Wednesday, July 06, 2011

Hacked off

Let me get the confessional out of the way: between August 1988 and the end of November 1992 I worked for Rupert Murdoch. Not directly, you understand (although I encountered him on a number of occasions including, bizarrely, standing next to me in a kitchenette making himself a cup of tea. Yes, I also thought that he had minions or offspring to do that for him).

During this time I was employed by the same organisation which publishes the News of the World. I have even worked for a bit as a writer for its sister title, The Sun. Today, though some might scoff at the notion, I still consider myself to be a journalist, even though my brand of the noble art manifests itself as a corporate PR bloke (I maintain that the two professions are sides of the same, thin coin).

On Monday this week, however, I came close to disassociating myself with the profession altogether after it was revealed that a private investigator working for the News of the World had hacked into the mobile phone of the abducted and murdered schoolgirl Milly Dowler and listened to - and even deleted - her voicemails.

After all the Dowler family went through during the trial of Milly's murderer, Levi Bellfield, when it felt like the Dowlers themselves were on trial, they have been confronted with the fact that while their daughter was missing and probably - by then - dead, someone working (we must assume) on behalf of a major British news organisation was illegally accessing her phone. In the pursuit of what, we can't begin to imagine.

What restored my faith in journalistic endeavour was the story being broken by The Guardian. Lest it be said that the dear old Grauniad has never been the greatest Murdoch fan; but in its good old-fashioned scoop discovering the new depth plumbed by the ever-more Faustian saga of the NoW's alleged use of phone hacking against public figures, the leftist paper sparked an unprecedented wave of justifiable fury against the Wapping tabloid.

British PM David Cameron has condemned the alleged hacking, and major advertisers like Ford are said to be considering their position regarding the newspaper. A loss of advertising revenue will hit the paper harder than any stinging political rebuke, but questions have been rightly asked about Cameron's political associations with the Murdoch empire.

Was it wise of the prime minister to hire former News of the World editor Andy Coulson as his head of communications, knowing that Coulson resigned from the paper when the original Royal phone hacking scandal came to light? Has Cameron shown the best political judgement in being close to Rebekah Brooks, now News International's chief executive, and editor of the NoW when the Dowler hacking allegedly occurred? Brooks' hierarchical culpability and, we must assume, inevitable knowledge of the use of mobile phone hacking puts her in an untenable position now, especially with Rupert Murdoch looking to take over BSkyB fully. News Corporation and its British subsidiary News International currently need a spotless corporate reputation for this purpose - you'd struggle to say that they do with the hacking scandal hanging over them.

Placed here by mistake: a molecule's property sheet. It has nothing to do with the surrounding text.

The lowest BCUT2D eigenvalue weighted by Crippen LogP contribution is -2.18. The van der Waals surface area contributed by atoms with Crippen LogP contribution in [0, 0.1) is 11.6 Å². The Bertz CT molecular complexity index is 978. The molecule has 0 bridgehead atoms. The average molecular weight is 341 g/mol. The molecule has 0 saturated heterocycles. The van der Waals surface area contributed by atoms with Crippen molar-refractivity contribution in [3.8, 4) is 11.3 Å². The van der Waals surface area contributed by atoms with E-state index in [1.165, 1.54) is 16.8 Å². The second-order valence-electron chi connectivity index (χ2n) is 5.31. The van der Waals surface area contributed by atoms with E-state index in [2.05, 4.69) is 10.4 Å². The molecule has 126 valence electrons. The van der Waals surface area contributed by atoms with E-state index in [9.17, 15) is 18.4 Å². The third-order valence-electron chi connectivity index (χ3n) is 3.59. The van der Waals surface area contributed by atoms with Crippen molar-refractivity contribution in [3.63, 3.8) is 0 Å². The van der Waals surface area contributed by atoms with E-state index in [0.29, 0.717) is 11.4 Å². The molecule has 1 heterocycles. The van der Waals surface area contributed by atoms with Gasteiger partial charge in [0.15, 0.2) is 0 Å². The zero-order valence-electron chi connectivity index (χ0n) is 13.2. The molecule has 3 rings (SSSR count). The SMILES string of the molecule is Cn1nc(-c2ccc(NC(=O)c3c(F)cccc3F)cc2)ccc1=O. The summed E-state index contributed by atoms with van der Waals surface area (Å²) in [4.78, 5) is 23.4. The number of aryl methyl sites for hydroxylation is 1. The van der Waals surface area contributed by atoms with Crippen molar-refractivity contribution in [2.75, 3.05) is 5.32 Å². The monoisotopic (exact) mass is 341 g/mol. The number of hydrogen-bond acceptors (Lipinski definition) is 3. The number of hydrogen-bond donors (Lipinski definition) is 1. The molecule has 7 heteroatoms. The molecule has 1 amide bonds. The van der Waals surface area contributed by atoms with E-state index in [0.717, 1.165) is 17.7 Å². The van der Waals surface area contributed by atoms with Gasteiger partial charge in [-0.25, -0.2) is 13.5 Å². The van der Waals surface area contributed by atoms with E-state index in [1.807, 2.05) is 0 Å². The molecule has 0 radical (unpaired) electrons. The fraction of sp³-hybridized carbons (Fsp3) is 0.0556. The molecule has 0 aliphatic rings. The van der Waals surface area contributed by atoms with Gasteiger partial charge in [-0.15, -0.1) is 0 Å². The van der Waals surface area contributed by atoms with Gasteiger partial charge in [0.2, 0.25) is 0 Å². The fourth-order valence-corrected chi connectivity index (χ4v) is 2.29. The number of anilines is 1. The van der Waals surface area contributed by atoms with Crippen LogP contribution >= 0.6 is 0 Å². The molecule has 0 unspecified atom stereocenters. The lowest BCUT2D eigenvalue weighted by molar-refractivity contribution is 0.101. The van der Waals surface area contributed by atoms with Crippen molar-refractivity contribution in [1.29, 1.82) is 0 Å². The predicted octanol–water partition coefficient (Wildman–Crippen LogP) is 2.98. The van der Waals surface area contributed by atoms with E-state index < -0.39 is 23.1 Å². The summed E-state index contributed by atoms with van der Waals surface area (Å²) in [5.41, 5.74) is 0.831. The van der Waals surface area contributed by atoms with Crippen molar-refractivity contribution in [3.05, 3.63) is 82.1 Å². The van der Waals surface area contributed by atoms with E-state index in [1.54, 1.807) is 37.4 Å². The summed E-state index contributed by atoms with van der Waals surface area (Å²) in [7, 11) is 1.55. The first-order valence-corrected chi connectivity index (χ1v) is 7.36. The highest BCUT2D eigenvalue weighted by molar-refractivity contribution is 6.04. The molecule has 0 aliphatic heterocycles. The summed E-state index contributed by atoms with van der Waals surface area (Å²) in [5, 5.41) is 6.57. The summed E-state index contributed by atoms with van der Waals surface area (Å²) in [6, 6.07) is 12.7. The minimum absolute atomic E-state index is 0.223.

Meanwhile, the story continues to unravel: were the phones of victims of the 7/7 bombings hacked by the NoW? And what about the phone of one of the parents of the girls murdered in Soham in 2002? Apparently there is a suspicion of a hack there.

All this suggests a new degree of British media sleaze, and a further stain on the reputation of journalism itself. Once again we enter the discussion as to what constitutes "public interest". It has long divided opinion, especially when it comes to what licence the media has to invade individuals' privacy. Catching footballers shagging nannies may be of questionable public interest - beyond public appetite for such titillating nonsense - but accessing someone's voicemail is no better than breaking into someone's home and rifling through their personal possessions. It carries no justifiable purpose.

Those of us who work in and around the media will often turn a blind eye to the excesses of the press. We have a certain tolerance for the moral ambiguity occasionally applied by the media, even when they trample over something or someone we might otherwise find awkward or uncomfortable in pursuit of some truth or other. But the still-unravelling saga of the News of the World's seemingly systematic use of phone hacking and - if true - the despicable attempt to access a dead teenager's voicemail, surpasses even questions of morality. Perhaps those found ultimately responsible - up and down the editorial chain of command - will have plenty of time to reflect on that from their jail cells.

1 comment:

  1. Hi Simon -- What they did was lower than low ... sorry to see the whole paper got shut down for it, though ... am sure not everyone there was involved in hacking cell phones.